We interviewed Xiana Fumega - The A and B side of the music industry i – Bryan Stepwise

We interviewed Xiana Fumega - The A and B side of the music industry in Spain

We learned about Xiana Fumega 's work when she and Zara Sierra formed Desvelo Música in 2015, carving out a niche for themselves in event production, management and communication.

Now, he continues his professional work alone, working alongside groups and soloists of great recognition on the national music scene.

We know that the culture sector is making a great effort to generate value and move forward despite Covid.

#Laculturaessegura is a movement to create spaces and formats for concerts, theater, etc. in which attendees can enjoy music safely.

Q.- What measures do you take?

A.- Indeed, an immense effort is being made to be able to hold concerts in alternative spaces to the circuits to which we were accustomed (in my case the halls).

It is true that theaters already hosted certain types of programming, but now we were presented with the challenge of bringing other styles of music to these spaces where the public, a priori, might feel a little out of place.

The result is being very positive. The public is eager for music and accepts the new “conditions” by behaving in an exemplary manner.

All measures are taken and all health, safety and hygiene protocols are applied. Access controls by taking temperature, disinfection of footwear and hands, safety distances at entrances and between seats, reduction of capacity.

Of course, it is being more than demonstrated that Culture is Safe and that all the professionals who are part of it in one way or another are working hard to continue working and continue offering cultural activities.

Concert by @ochoymedioclub. Via Instagram.

Some bands and promoters have been criticized for not following the recommended rules,

Q.- What is your opinion and how do you think it affects the sector?

A.- I really believe that there is a large majority of us who are doing things well, I'll stick with that. One good thing that the pandemic has had is that it has united us a lot as a sector to fight as a block and present our needs to the Administrations.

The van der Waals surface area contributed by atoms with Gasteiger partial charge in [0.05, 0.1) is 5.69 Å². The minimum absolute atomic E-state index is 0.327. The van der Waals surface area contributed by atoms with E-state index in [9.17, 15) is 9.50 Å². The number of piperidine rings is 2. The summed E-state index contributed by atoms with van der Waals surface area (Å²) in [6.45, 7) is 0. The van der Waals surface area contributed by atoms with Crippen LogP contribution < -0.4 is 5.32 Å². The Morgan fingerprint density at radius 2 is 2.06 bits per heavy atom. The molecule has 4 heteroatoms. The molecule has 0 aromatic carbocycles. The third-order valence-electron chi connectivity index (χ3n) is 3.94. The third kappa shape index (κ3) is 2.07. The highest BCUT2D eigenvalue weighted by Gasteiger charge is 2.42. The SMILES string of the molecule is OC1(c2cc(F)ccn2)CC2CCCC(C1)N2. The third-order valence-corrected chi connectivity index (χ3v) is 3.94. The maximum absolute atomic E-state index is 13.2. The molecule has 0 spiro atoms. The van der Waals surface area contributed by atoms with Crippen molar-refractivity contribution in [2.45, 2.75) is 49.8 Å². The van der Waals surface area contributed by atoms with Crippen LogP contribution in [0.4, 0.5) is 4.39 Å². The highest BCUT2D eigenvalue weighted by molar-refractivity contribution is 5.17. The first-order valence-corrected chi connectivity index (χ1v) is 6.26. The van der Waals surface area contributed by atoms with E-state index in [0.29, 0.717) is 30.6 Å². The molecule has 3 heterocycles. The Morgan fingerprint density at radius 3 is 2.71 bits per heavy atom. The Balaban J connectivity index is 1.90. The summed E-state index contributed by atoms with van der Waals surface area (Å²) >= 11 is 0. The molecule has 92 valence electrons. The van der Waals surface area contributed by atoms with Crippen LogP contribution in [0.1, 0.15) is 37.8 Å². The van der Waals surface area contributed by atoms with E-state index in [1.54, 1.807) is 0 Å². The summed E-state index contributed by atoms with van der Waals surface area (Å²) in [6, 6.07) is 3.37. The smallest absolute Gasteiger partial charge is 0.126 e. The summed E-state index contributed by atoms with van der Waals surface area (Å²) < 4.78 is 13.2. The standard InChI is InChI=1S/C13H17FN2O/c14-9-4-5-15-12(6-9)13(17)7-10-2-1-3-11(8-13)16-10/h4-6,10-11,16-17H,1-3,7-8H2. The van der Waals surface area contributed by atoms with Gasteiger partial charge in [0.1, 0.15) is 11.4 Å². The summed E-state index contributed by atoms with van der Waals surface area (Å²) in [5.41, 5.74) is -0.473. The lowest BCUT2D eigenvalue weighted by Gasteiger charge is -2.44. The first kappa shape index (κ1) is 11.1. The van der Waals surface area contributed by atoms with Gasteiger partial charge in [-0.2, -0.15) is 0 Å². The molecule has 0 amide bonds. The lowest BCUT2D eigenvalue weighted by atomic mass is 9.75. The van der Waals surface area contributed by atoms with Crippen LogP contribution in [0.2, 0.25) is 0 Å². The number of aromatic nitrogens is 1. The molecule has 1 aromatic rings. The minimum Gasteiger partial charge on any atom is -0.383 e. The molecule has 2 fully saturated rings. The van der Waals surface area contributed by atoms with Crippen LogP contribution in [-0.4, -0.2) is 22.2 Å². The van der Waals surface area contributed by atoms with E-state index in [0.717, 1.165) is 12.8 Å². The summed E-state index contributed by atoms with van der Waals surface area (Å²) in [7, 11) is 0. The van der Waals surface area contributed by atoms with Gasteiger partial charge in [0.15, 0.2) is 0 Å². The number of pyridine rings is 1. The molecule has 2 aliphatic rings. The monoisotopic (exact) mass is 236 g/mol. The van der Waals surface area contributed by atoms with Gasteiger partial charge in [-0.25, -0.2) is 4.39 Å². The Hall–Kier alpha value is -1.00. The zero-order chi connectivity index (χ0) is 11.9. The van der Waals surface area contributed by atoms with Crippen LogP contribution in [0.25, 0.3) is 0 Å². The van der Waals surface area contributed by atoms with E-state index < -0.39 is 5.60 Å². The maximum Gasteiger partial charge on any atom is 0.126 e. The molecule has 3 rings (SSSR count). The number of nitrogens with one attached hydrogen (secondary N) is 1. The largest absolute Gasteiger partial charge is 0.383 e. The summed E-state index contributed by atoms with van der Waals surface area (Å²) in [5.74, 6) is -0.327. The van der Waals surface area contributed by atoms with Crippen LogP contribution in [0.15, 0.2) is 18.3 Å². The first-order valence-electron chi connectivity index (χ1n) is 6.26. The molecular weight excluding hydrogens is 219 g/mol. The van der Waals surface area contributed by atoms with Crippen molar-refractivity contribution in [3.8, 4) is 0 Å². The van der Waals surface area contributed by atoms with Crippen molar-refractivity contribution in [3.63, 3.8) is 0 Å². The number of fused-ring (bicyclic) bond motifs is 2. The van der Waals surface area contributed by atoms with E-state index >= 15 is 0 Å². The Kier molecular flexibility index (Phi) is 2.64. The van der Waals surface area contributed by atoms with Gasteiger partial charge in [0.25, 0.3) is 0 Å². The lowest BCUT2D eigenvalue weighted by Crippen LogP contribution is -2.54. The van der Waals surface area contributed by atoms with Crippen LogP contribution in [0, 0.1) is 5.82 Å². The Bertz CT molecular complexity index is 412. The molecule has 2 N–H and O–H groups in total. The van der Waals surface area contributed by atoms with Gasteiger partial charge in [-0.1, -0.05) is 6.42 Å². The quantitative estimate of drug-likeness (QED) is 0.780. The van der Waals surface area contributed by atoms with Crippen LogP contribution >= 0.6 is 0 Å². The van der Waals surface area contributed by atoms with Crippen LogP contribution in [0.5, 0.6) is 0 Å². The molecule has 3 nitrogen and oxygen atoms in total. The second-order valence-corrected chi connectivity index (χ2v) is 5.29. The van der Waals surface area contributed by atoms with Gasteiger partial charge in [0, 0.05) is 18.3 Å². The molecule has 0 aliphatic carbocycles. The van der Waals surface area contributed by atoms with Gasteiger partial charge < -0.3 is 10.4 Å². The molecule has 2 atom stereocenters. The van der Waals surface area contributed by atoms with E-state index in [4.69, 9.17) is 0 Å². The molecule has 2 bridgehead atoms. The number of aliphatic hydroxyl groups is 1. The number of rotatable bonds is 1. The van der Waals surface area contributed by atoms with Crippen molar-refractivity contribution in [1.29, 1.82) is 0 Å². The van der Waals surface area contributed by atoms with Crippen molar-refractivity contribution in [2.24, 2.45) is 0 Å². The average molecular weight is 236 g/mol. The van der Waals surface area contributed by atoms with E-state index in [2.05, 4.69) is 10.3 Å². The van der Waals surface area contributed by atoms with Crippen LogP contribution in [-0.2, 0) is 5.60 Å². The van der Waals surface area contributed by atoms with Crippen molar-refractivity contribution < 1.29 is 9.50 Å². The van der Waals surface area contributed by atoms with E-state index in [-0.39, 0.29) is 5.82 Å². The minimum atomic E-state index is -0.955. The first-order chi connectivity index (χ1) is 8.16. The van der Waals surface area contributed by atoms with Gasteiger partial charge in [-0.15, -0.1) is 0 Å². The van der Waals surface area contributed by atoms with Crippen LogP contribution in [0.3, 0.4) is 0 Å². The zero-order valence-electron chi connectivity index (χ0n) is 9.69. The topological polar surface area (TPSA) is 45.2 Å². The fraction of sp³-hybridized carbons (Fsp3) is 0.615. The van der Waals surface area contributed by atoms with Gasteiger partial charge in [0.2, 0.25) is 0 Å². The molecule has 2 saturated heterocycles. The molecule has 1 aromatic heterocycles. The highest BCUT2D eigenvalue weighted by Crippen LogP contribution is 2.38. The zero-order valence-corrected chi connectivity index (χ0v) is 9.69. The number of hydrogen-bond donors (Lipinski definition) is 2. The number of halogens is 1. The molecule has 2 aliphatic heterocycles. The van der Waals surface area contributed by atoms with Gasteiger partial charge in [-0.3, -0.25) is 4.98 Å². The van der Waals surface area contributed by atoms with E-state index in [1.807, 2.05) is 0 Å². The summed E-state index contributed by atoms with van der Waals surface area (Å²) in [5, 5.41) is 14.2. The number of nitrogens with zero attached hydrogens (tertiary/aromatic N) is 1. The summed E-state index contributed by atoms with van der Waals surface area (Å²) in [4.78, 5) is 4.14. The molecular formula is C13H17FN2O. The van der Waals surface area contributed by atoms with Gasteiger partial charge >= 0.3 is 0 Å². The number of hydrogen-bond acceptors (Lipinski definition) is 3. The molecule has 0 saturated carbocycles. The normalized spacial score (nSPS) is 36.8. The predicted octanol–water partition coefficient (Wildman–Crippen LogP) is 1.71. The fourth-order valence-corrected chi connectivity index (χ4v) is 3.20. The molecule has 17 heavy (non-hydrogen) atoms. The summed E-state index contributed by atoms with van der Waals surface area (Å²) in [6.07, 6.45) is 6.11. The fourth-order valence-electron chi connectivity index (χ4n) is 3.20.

Associations of cultural workers have been consolidated to go all together. Will there be those who do not comply? Sure. But we must give visibility and voice to all of us who do.

During these months it has been shown, even with a clinical study (Prima-Cov) that concerts are safe. In the Community of Madrid itself, through the Ministry of Culture and Tourism, it has been certified that in the almost 4,000 cultural events held since the beginning of the pandemic there has not been a single outbreak.

In the Community of Madrid itself, through the Ministry of Culture and Tourism, it has been certified that in the almost 4,000 cultural events held since the beginning of the pandemic there has not been a single outbreak.

In an increasingly competitive and digitalized world, the music sector has had to reinvent itself countless times. Specifically, your work is very appreciated since we are talking about live music. A format that attracts the public and that a stream cannot replace.

Q.- Still, do you think that in the face of the pandemic it can be a way out?

A.- I believe that streaming can be a complement but it can never replace the complete experience of a live concert. That connection between artist and audience that is established in a live show can hardly be reproduced through a screen.

Concert @vampireweekend. Via Instagram.

Even though he is grateful, he is also very sacrificial. Behind a concert there is a lot of planning, overtime, objectives,...

Q.- Side A and side B of the music industry? What is the best and worst of the sector?